Tennis elbow also known as lateral epicondylitis, is a painful condition caused by the overuse of the forearm muscles and tendons in the arm, particularly those that attach to the lateral epicondyle of the humerus. To prevent tennis elbow, it’s essential to strengthen the muscles, improve flexibility, and use proper technique during activities that strain the forearm. Here is a guide to exercises recommended by physiotherapists to prevent tennis
1. Wrist Flexor and Extensor Strengthening: Wrist Flexion Exercise: Hold a lightweight dumbbell or a resistance band in your hand, palm facing up. Rest your forearm on a table with your wrist hanging off the edge. Flex your wrist upward and then slowly lower it. Perform 2-3 sets of 15-20 repetitions.
Wrist Extension Exercise: Similar to the flexion exercise, but with your palm facing down. Perform 2-3 sets of 15-20 repetitions.
2. Forearm Pronation and Supination: Hold a dumbbell or a weight in your hand with your elbow bent at 90 degrees and your forearm on a table. Rotate your forearm to turn your palm up and then down. Perform 2-3 sets of 15-20 repetitions.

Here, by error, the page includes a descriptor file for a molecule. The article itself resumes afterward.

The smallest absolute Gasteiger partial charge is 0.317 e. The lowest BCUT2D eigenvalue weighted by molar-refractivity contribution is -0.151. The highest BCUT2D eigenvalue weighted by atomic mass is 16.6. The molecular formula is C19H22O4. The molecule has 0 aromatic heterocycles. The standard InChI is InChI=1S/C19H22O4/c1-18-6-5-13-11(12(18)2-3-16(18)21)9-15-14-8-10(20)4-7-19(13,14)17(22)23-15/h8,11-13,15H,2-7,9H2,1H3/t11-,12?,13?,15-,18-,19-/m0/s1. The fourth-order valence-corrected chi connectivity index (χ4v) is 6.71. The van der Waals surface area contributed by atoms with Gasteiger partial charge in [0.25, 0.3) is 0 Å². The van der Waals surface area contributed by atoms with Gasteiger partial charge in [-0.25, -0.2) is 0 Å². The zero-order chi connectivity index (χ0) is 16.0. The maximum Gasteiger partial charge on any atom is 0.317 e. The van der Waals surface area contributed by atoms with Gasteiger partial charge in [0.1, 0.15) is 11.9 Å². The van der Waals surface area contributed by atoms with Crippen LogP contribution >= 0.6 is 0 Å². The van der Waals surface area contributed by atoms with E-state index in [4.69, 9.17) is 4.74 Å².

3. Eccentric Strengthening: Eccentric exercises involve lengthening the muscle under tension. For tennis elbow prevention, this can be done with a lightweight dumbbell. Hold the dumbbell with your palm facing down, then slowly lower it with control. This works the extensor muscles that often become strained in tennis elbow. Perform 2-3 sets of 15-20 repetitions.
4. Wrist Range of Motion Exercises: Perform wrist circles and figure-eight motions to improve wrist mobility. This helps in maintaining flexibility and reducing the risk of injury.
5. Stretching Exercises: Stretch the forearm muscles to maintain flexibility and prevent tension. Here are two stretches:
Wrist Flexor Stretch: Extend your arm in front of you, palm up, and gently pull your fingers downward with your other hand.
Wrist Extensor Stretch: Extend your arm in front of you, palm down, and gently pull your fingers upward with your other hand. Hold each stretch for 15-30 seconds and repeat 2-3 times.
6. Grip Strengthening: Squeeze a stress ball or tennis ball to strengthen your hand and forearm muscles.
7. Technique Improvement: If you play tennis or engage in activities that involve repetitive arm motions, work with a coach or physiotherapist to improve your technique. Proper technique can significantly reduce the risk of tennis elbow.
8. Gradual Progression: Avoid sudden, intense increases in activity. Gradually build up your strength and endurance to prevent overuse injuries.
It’s important to consult a physiotherapist or sports medicine professional for a personalized exercise program tailored to your specific needs and to ensure you are using proper form. Additionally, if you experience pain or discomfort, it’s essential to rest, apply ice, and seek medical attention to prevent further injury or exacerbation of tennis elbow.